Lie groups, Lie algebras, classical matrix groups GL(n,R), SO(n), SO(p,q), U(n), Lorentz group, Poincare group; exponential map, one-parameter subgroups; actions and basic representation theory, orbits and invariants; adjoint and coadjoint representations, Lie-Poisson bracket; solvable, nilpotent and semisimple Lie algebras
The main goal of my course is to give an introduction to the theory of Lie groups and Lie algebras as well as to discuss some applications of this theory to mathematical physics and mechanics.
I suppose that my students have certain background in the following topics:
- Linear Algebra
- Abstract Algebra
- Differential Equations
- Differential Geometry and Topology.
Since Abstract Algebra, Differential Geometry and Topology are all very essential for this course, let me list some basic notions and results which will be used throughout my course.
- Abstract Algebra: field, group, subgroup, homomorphism, quotient group, cosets, fundamental homomorphism theorem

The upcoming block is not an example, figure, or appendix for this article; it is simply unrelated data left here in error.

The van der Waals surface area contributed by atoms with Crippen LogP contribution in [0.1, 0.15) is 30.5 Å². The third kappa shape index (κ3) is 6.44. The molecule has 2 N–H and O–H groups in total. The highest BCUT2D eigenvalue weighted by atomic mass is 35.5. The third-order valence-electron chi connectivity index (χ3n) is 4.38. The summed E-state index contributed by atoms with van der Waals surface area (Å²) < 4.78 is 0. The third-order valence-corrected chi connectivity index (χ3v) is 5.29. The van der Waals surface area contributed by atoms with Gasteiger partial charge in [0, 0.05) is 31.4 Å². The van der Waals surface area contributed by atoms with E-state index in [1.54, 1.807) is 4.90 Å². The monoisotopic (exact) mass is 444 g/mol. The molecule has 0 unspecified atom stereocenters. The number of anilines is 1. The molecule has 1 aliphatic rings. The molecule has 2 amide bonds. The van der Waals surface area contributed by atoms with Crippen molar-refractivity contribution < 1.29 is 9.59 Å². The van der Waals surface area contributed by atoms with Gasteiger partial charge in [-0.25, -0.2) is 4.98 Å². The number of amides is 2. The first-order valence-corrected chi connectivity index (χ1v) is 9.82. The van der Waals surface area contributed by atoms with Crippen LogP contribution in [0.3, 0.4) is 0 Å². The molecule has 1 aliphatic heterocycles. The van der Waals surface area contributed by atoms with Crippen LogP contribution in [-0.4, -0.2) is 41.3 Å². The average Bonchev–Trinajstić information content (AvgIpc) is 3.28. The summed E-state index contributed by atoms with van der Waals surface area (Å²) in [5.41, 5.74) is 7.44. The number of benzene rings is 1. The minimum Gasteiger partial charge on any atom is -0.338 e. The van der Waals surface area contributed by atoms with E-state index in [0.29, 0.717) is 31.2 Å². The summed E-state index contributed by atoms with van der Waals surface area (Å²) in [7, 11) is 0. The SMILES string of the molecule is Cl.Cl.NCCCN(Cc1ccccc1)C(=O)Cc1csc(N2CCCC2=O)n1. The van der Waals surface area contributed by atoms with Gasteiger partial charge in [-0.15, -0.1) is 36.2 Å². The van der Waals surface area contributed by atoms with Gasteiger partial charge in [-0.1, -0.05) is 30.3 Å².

- Topology: topological and metric spaces, continuous map, homeomorphism, open and closed sets, compactness, connectedness
- Differential Geometry: smooth manifolds, tangent vectors and tangent spaces, smooth maps, differential of a smooth map, vector fields, geodesics, implicit function theorem, submanifolds.
Of course, giving the course (especially in the beginning) I will try to recall all these notions. But unfortunately I am not able to discuss them in detail, so it is strongly recommended to have a look at the corresponding literature to refresh your background.
As more or less standard text-books I would recommend:
- John B. Fraleigh, Victor J. Katz, A First Course in Abstract Algebra, 7th edition, Addison-Wesley Publishing, 2002.
- M.A.Armstrong, Basic Topology Undergraduate Texts in Mathematics, 5th printing, Springer, 1997.
- W.A.Sutherland, Introduction to metric and topological spaces, Oxford University Press, 1975.
- B. O'Neill, Elementary Differential Geometry, Harcourt 2nd ed., 1997.
- M. Do Carmo, Differential Geometry of Curves and Surfaces, Prentice Hall Inc., Englewood Cliffs, N.J., 1976.
I would be glad to get any comments from you related to the above list: if you think that I should pay particular attention to some of the above notions, I'll try to spend on that more time.
In general, any feedback from you is very important, since at lectures we will not be able to contact in usual way.
The lectures will be followed by Problem Sheets which will appear regularly on the MAGIC website.